I just debugged a problem which proved to be that "and" evaluated both arguments before checking whether either was false. That's fine, not all languages handle x = (will_return_true() || loop_forever()) ? "win" : "lose" in short circuit fashion.

Is there prior art on a symmetric equivalent?

Interpret x = (loop_forever() || will_return_true()) ? "win" : "lose" as successfully as the conventional way around.

Short circuit evaluation on and, or is essentially control flow wrapped in syntax. The control flow I'm looking for would amount to:

  1. Start evaluating both arguments
  2. When either completes, see if the other is still necessary
  3. Kill off the other and return immediately when possible

Also of interest would be any language which takes this approach to argument evaluation without the above syntax. I'm tagging as functional-programming because the above wouldn't play nicely with side effects, especially if it's non-deterministic which branch completes first.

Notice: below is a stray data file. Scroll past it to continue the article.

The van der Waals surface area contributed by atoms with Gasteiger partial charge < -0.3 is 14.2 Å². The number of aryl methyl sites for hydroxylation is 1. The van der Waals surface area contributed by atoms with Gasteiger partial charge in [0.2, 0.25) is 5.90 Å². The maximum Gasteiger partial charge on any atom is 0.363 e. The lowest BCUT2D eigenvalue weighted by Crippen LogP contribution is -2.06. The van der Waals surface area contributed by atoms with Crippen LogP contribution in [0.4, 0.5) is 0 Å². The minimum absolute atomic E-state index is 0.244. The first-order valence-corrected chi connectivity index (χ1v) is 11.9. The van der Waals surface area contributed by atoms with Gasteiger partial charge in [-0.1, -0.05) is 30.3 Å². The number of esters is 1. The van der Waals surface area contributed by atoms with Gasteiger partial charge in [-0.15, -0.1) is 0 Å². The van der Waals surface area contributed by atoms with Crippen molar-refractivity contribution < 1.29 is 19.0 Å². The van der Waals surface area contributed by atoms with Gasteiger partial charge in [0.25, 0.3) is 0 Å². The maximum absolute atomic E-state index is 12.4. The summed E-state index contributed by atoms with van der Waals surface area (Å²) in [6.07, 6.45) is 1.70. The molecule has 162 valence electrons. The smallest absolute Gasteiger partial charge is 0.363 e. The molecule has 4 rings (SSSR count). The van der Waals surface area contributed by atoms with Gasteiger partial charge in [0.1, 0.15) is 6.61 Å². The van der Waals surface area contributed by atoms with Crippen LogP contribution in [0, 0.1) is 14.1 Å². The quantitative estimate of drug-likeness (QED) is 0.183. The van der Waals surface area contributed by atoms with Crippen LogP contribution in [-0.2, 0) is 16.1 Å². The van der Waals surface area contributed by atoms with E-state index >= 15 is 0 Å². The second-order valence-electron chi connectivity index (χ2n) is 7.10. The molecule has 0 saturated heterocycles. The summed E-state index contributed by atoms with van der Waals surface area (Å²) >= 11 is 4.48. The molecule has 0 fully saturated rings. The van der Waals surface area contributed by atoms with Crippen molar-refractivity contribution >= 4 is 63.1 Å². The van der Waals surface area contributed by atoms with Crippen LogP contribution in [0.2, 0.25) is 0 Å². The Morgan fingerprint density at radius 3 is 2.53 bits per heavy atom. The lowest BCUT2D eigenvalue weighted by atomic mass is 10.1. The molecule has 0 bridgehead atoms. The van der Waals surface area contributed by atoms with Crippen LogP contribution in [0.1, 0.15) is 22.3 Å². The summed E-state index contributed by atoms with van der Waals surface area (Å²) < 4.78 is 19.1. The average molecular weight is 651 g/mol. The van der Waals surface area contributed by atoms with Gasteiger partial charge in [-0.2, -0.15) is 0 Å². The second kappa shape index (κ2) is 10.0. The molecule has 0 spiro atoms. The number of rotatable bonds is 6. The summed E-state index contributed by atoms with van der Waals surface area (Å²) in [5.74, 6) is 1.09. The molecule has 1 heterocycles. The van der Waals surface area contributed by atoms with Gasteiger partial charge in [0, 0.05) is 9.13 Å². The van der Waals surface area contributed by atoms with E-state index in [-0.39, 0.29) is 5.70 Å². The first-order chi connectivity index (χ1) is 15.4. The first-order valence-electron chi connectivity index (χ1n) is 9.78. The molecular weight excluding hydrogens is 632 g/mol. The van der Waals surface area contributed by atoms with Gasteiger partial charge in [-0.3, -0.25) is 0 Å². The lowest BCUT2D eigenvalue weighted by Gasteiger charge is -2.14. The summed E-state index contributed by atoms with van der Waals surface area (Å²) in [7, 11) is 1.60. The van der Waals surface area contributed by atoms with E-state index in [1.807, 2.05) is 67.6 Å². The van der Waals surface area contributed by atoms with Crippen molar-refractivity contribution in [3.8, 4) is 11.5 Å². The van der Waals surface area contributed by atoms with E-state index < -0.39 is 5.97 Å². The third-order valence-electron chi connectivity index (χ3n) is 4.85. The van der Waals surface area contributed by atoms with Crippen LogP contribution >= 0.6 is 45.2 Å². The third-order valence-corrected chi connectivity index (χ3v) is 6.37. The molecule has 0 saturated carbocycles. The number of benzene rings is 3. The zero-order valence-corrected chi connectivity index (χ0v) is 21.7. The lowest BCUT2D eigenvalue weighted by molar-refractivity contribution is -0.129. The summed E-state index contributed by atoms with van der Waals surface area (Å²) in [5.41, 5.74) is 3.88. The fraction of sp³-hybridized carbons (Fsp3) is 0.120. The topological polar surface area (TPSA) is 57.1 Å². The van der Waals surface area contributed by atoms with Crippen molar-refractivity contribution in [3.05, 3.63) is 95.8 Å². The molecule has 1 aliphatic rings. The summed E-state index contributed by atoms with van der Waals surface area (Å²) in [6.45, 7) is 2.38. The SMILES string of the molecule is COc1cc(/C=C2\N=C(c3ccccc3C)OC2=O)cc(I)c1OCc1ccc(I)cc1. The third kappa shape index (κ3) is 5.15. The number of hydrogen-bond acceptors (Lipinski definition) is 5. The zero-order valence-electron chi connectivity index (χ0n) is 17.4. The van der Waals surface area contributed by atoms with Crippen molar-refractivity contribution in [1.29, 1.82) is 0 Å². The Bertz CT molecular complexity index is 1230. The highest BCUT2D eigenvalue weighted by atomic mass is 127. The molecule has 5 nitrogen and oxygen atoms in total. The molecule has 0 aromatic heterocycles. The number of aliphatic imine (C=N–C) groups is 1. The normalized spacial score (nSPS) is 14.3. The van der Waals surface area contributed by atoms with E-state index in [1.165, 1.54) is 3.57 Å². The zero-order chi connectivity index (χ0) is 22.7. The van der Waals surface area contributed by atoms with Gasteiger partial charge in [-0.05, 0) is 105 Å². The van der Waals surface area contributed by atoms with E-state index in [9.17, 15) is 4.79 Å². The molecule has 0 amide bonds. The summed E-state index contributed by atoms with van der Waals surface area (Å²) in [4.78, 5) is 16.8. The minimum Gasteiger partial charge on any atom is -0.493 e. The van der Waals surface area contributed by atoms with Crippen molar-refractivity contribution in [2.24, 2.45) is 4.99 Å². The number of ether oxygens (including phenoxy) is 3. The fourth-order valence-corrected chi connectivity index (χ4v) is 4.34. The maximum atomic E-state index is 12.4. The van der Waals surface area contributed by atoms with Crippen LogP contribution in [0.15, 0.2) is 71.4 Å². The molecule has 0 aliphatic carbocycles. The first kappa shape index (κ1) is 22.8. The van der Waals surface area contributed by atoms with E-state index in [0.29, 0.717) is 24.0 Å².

I don't think this is equivalent to prolog style back tracking but could probably be persuaded otherwise.

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    Prior art? Are you trying to patent something? – user22815 Sep 13 '17 at 0:24
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    Yes, prior art would be two threads and a join(), or two Futures and a join(), or something based on streams and select(). – 9000 Sep 13 '17 at 0:35
  • I don't know about "prior art", but wouldn't think the situation you describe requires much art to begin with. Fot your particular example, I'd "short circuit" it by explicitly writing x=(loop_forever()?"win":(will_return_true()?"win":"lose")); regardless of the language's semantics for that syntax. And, of course, I put the easier-to-evaluate function first, which the language might not be able to reliably do in any case. – John Forkosh Sep 13 '17 at 1:45
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    Pretty sure I saw something like this in Haskell's parallel library. – user253751 Sep 13 '17 at 3:12
  • @Snowman No patent aspirations, trying to assess whether the utility justifies the implementation. – Jon Chesterfield Sep 13 '17 at 7:15

Yes, something somewhere probably has done this, but... why? I mean, how often do you have two or more predicates that

1) take a long enough time that you want to run them in parallel, and the overhead is worth it


2) can be interrupted promptly enough to make it worth stopping them early


3) don't care which side effects are run, if any.

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